A photo of soybeans
The Right Chemistry, 1935
Percy Lavon Julian, a young, Black scientist working in Jim Crow America, gained international recognition after beating chemists at the University of Oxford in the race to synthesize the alkaloid physostigmine, used for decades as a treatment for glaucoma.
ABOVE: © iStock.com, DS70
The Right Chemistry, 1935
The Right Chemistry, 1935

Percy Lavon Julian, a young, Black scientist working in Jim Crow America, gained international recognition after beating chemists at the University of Oxford in the race to synthesize the alkaloid physostigmine, used for decades as a treatment for glaucoma.

Percy Lavon Julian, a young, Black scientist working in Jim Crow America, gained international recognition after beating chemists at the University of Oxford in the race to synthesize the alkaloid physostigmine, used for decades as a treatment for glaucoma.

ABOVE: © iStock.com, DS70

plant science

Man in personal protective equipment (glasses, gloves, cap, and coat) watching plants go through a piece of machinery.
Canada Approves World’s First Plant-Based COVID-19 Vaccine
Natalia Mesa | Feb 25, 2022
Canada has ordered 76 million doses of Covifenz, the main ingredient of which was manufactured in the leaves of a tobacco relative.
Sunflowers, in visible spectrum on left half (yellow colors) and UV spectrum on right half (purple and white colors).
Sunflowers’ Bee-Attracting Ultraviolet Also Helps Retain Moisture
Natalia Mesa | Feb 8, 2022
The dual purposes of the plants’ hidden colors may conflict as the climate warms, authors of a new study suggest.
Formed of various flowers, this personification cartoon of a female botanist, painted by George Spratt, was pasted into Allen’s copy of The English Flora.
La Botaniste, 1810–1865
Sukanya Charuchandra | Jan 4, 2022
Elaborate annotations hidden in a copy of Sir James Edward Smith’s The English Flora hinted at the life of a mysterious woman botanist.
Photograph looking up a tree trunk
Contrary to Common Belief, Some Older Trees Make Fewer Seeds
Annie Melchor | Nov 1, 2021
An analysis of more than half a million trees reveals that many species begin to taper off seed production once they hit a certain size.
Yuan Longping wearing a longsleeve white shirt, doing an interview in a rice field.
Hybrid Rice Developer Yuan Longping Dies at 90
Lisa Winter | May 26, 2021
The high-yield variety of rice he produced in the 1970s prevented countless people from dying of starvation.
Richard Staples, Dick Staples, plant pathology, rust fungus, Uromyces appendiculatus, Cornell, Boyce Thompson Institute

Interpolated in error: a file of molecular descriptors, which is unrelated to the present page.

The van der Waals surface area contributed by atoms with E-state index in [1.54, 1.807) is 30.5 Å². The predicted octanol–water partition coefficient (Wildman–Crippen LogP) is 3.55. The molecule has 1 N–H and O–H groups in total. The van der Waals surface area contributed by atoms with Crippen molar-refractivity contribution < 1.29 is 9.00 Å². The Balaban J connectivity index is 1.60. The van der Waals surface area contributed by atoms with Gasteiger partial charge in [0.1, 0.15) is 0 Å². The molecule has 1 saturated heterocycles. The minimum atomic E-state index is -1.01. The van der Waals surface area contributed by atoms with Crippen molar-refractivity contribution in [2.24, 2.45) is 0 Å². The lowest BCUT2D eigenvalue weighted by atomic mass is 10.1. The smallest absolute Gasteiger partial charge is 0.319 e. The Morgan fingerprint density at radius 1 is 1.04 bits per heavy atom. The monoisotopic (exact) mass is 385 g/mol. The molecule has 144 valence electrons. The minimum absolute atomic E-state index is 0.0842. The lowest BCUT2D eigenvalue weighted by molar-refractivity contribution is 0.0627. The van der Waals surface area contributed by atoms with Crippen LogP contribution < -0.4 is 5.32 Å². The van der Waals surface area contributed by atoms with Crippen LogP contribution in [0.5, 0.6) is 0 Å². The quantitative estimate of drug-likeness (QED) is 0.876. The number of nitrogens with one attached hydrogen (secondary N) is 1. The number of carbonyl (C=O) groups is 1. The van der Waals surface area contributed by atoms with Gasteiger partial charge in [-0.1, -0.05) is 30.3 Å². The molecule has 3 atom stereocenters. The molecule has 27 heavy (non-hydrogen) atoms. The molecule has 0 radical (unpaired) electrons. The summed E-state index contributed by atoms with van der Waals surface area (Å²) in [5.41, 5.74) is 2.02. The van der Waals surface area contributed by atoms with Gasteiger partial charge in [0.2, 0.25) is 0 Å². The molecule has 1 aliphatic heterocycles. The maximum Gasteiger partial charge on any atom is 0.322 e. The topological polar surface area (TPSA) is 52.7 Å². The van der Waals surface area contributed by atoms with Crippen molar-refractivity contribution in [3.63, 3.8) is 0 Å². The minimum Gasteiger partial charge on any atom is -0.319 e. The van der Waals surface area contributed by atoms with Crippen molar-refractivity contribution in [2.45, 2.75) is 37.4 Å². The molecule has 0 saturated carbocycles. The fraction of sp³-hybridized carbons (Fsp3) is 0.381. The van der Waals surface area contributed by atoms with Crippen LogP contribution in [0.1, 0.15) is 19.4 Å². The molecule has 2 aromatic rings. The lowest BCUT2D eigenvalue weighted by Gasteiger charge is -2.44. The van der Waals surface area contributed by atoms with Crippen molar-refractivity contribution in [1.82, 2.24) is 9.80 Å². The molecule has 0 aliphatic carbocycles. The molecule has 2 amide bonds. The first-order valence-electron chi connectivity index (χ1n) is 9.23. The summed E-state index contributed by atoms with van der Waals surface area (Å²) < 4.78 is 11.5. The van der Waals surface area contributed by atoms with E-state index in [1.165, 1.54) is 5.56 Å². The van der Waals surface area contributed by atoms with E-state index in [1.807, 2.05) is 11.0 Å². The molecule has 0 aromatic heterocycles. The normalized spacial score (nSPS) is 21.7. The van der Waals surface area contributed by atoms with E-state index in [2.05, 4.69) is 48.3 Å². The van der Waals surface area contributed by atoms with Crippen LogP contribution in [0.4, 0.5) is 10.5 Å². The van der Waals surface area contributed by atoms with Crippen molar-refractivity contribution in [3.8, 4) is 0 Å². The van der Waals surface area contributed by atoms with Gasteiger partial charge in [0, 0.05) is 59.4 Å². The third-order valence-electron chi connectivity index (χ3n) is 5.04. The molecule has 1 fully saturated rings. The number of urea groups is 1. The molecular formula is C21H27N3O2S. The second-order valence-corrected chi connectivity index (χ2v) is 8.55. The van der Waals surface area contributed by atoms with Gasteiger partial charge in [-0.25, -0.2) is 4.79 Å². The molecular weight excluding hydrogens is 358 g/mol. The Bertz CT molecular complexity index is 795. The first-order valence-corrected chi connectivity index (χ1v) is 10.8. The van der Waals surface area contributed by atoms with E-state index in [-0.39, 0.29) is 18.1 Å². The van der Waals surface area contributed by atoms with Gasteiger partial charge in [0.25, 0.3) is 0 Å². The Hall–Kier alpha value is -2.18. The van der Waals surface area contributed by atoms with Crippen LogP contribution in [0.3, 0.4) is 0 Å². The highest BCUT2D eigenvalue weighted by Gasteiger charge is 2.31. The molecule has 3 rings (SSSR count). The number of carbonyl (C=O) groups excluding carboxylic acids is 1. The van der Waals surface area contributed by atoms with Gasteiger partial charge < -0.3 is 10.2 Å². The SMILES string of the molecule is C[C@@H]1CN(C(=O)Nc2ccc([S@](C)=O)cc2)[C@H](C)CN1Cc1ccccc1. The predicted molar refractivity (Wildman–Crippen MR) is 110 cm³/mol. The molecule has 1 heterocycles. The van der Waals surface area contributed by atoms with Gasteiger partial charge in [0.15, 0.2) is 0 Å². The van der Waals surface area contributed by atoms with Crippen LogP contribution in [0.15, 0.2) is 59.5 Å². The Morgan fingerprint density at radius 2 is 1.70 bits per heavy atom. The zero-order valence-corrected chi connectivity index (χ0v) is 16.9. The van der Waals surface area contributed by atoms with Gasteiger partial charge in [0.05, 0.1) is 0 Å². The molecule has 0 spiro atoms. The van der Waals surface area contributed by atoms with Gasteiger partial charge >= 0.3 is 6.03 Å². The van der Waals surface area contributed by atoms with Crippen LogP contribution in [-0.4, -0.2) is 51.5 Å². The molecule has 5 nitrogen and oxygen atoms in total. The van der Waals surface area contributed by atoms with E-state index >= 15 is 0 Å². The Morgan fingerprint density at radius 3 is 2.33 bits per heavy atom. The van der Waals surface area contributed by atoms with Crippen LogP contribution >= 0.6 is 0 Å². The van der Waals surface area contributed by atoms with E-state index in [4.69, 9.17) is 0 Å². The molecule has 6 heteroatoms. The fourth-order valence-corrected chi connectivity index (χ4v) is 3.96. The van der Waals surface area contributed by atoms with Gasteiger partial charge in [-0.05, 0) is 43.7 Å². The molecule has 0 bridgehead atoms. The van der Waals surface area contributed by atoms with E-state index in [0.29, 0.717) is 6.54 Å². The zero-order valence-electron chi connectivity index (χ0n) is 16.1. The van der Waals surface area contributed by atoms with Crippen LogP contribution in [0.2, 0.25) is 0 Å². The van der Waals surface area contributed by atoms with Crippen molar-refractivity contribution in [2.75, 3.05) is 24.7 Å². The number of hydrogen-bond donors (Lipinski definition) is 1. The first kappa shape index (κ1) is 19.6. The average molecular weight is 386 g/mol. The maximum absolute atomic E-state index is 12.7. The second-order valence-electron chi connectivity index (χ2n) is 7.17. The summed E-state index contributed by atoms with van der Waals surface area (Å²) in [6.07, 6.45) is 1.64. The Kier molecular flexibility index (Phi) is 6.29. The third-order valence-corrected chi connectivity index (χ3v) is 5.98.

Dick Staples, Plant Pathologist, Dies at 94
Asher Jones | Feb 1, 2021
The Boyce Thompson Institute researcher’s work revealed key insights into how plant pathogens recognize and colonize their hosts.
William Danforth, Longtime Research Philanthropist, Dies at 94
Max Kozlov | Sep 22, 2020
Danforth founded the Donald Danforth Plant Science Center and expanded scientific research at Washington University and beyond campus in St. Louis.
Enter a Ghost Forest
The Scientist Staff | Mar 1, 2020
Take a tour of a forest killed by salt inundation brought by rising seas—a powerful reminder that climate change is affecting ecosystems around the world.
Sowing Seeds of Change
The Scientist Staff | Mar 1, 2020
Watch Profilee Joanne Chory deliver a TED talk on her project to breed climate change–busting plants.
Book Excerpt from Tree Story
Valerie Trouet | Mar 1, 2020
In Chapter 5, “The Messiah, the Plague, and Shipwrecks under the City,” author Valerie Trouet tells the tale of wooden structures crafted by Europeans millennia ago and how dendrochronology helped determine their age.
Confessing to Plant Blindness
Bob Grant | Mar 1, 2020
I have taken plants for granted. I pledge to change.
Opinion: Tree Rings as Soothsayers
Valerie Trouet | Mar 1, 2020
Not only can studying the growth patterns obscured within tree trunks tell us about the past, the field can also help us plan for the future.
The Scientist Infographics: Editor’s Picks of 2019
Jef Akst | Dec 18, 2019
This year’s most beautiful illustrations covered topics including the molecular underpinnings of Parkinson’s disease and strategies for tracking marine organisms around the world’s oceans.
Mind the Vines
The Scientist Staff | Feb 1, 2019
Watch UC Davis researcher and February profilee Neelima Sinha discuss her studies of parasitic vines and their interactions with plant hosts.
Maria, Maria
The Scientist Staff | Feb 1, 2019
Trek along with NASA scientists surveying the damage to Puerto Rican forests wrought by Hurricane Maria, which slammed into the island in 2017.
Boosting Plants’ Uptake of Vitamins and Minerals
Ashley Yeager | Feb 1, 2019
With genetic tweaks, researchers can coax corn and other cereals to take in more iron, but sometimes the plants rebel.
Sports Videos Give Clues to Climate Change
Ashley Yeager | Oct 1, 2018
Archived footage of cycling races and other events can help ecologists track the timing of plants’ leafing and flowering.
An Enduring Partnership
Bob Grant | Feb 1, 2018
Humanity would be nothing without plants. It’s high time we recognize their crucial role in sustaining life on Earth.
Anjali Iyer-Pascuzzi Investigates How Pathogens Invade Plant Roots
Shawna Williams | Feb 1, 2018
The Purdue University researcher is one of the first to examine the molecular processes that underlie infection by soil microbes.